Pope Francis Condemns ‘Suicidal Denialism’ Behind Refusal to Get Coronavirus Vaccine

by THOMAS D. WILLIAMS, PH.D.10 Jan 2021

ROME — Pope Francis has insisted that receiving the coronavirus vaccine is a moral imperative, in apparent contradiction of a statement by the Vatican’s doctrinal office.

“I think ethically that everyone should take the vaccine,” the pope told Italian journalist Fabio Marchese Ragona in a television interview to be aired Sunday evening. “It should be done.”

“It is not an option — ‘I think so, I don’t think so’ — it’s an ethical choice, because you gamble with your health, you gamble with your life, and you gamble with other people’s lives,” the pontiff declared.

Datrex 2,400 Calorie Emergency Food Bars – Package Contents: 12 individually portioned 200 kcal/836 kj food bars. Made in the USA. Secure Yours Now by Clicking Here.

“I don’t know why some people say, ‘no, the vaccine is dangerous,’” Francis continued. “Doctors are proposing it as something that can be helpful and as something without special dangers, why wouldn’t you take it?”

“There’s a sort of suicidal denialism at play that I can’t explain,” he concluded. “Today, you should take the vaccine.”

Some may find the pope’s seemingly intransigent tone on the coronavirus vaccine ironic, given his frequent condemnations of doctrinal and moral rigorism and his embrace of creative flexibility and personal discernment.

Hearty Soups #10 Can Pack (187 servings). The body and soul crave something to warm up from the inside out. Secure Yours Now by Clicking Here.

The Vatican’s doctrinal office (CDF) released a statement in December correcting an earlier declaration by the U.S. bishops that said taking a coronavirus vaccine constitutes a moral obligation.

In a joint declaration with Fort Wayne Bishop Kevin Rhoades, Kansas City Archbishop Joseph Naumann asserted that “being vaccinated safely against COVID-19 should be considered an act of love of our neighbor and part of our moral responsibility for the common good.”

https://platform.twitter.com/embed/index.html?creatorScreenName=tdwilliamsrome&dnt=true&embedId=twitter-widget-1&frame=false&hideCard=false&hideThread=false&id=1332703829725499393&lang=en&origin=https%3A%2F%2Fwww.breitbart.com%2Fhealth%2F2021%2F01%2F10%2Fpope-francis-condemns-suicidal-denialism-behind-refusal-to-get-coronavirus-vaccine%2F&siteScreenName=BreitbartNews&theme=light&widgetsVersion=ed20a2b%3A1601588405575&width=550px

Alexapure Go Water Filtration Bottle. Made of BPA-free, FDA-approved food grade materials. Made in the USA. Secure Yours Now by Clicking Here.

In its clarifying note, the Vatican office stated that from a moral perspective, reception of the vaccine must be voluntary.

Practical reason “makes evident that vaccination is not, as a rule, a moral obligation and that, therefore, it must be voluntary,” the CDF declared.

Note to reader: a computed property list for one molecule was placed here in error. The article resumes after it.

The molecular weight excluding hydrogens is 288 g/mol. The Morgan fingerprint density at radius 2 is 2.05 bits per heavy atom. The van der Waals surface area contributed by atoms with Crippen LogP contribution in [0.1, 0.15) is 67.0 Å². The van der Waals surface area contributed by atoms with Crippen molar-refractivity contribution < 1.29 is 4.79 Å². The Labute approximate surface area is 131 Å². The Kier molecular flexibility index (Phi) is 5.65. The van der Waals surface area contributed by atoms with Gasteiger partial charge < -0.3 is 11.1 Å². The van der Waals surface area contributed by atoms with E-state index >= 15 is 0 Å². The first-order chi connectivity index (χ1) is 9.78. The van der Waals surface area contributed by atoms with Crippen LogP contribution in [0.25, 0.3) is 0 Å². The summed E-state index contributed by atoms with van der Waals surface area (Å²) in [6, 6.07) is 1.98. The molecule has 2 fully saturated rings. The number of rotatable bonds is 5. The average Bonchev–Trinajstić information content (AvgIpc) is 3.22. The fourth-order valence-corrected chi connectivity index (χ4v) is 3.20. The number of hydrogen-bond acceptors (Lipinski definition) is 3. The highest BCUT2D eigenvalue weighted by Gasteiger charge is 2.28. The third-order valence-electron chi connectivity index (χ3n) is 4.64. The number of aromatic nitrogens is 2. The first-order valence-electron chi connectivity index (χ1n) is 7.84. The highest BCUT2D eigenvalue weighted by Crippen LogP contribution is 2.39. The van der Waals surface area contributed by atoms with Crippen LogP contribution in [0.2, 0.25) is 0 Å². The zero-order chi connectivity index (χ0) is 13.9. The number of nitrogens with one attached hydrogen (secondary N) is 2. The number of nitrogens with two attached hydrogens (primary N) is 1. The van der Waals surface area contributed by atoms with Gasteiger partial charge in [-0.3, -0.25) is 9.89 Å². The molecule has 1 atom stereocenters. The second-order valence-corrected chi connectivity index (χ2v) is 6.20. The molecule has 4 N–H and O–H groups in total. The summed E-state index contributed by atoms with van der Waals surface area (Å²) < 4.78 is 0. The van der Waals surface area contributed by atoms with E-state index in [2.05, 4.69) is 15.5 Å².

The text adds that from the ethical point of view, “the morality of vaccination depends not only on the duty to protect one’s own health, but also on the duty to pursue the common good, which may “recommend vaccination, especially to protect the weakest and most exposed.”

Drinking Water Treatment (50 germicidal tablets). LIGHTWEIGHT & RELIABLE – A GREAT BACKUP FOR WATER FILTRATION. Secure Yours Now by Clicking Here.

The CDF note stated that it is morally imperative for the pharmaceutical industry, governments and international organizations to ensure that vaccines “are also accessible to the poorest countries in a manner that is not costly for them.”

After the CDF put out this clarification, Kansas City Archbishop Joseph Naumann walked back his earlier statement on the moral duty to receive a coronavirus vaccine, saying his words on the subject had been misinterpreted.

“Some interpreted the Dec. 14 statement to say Catholics had a moral obligation to receive the vaccine,” wrote Carol Zimmermann for Catholic News Service (CNS) Tuesday.

6-Month Emergency Food Supply (2,000+ calories/day)Tasty breakfasts, lunches, dinners, drinks and snacks. CLICK HERE before it’s too late.

“The short answer is we don’t have a moral obligation” to do so, Archbishop Naumann told CNS in an interview. The intent of the statement was rather “to show it is permissible to use these vaccines.”

“What we do say is that there is a moral obligation to work for the common good,” he added. (Click to Source)

Leave a Reply

Please log in using one of these methods to post your comment:

WordPress.com Logo

You are commenting using your WordPress.com account. Log Out /  Change )

Google photo

You are commenting using your Google account. Log Out /  Change )

Twitter picture

You are commenting using your Twitter account. Log Out /  Change )

Facebook photo

You are commenting using your Facebook account. Log Out /  Change )

Connecting to %s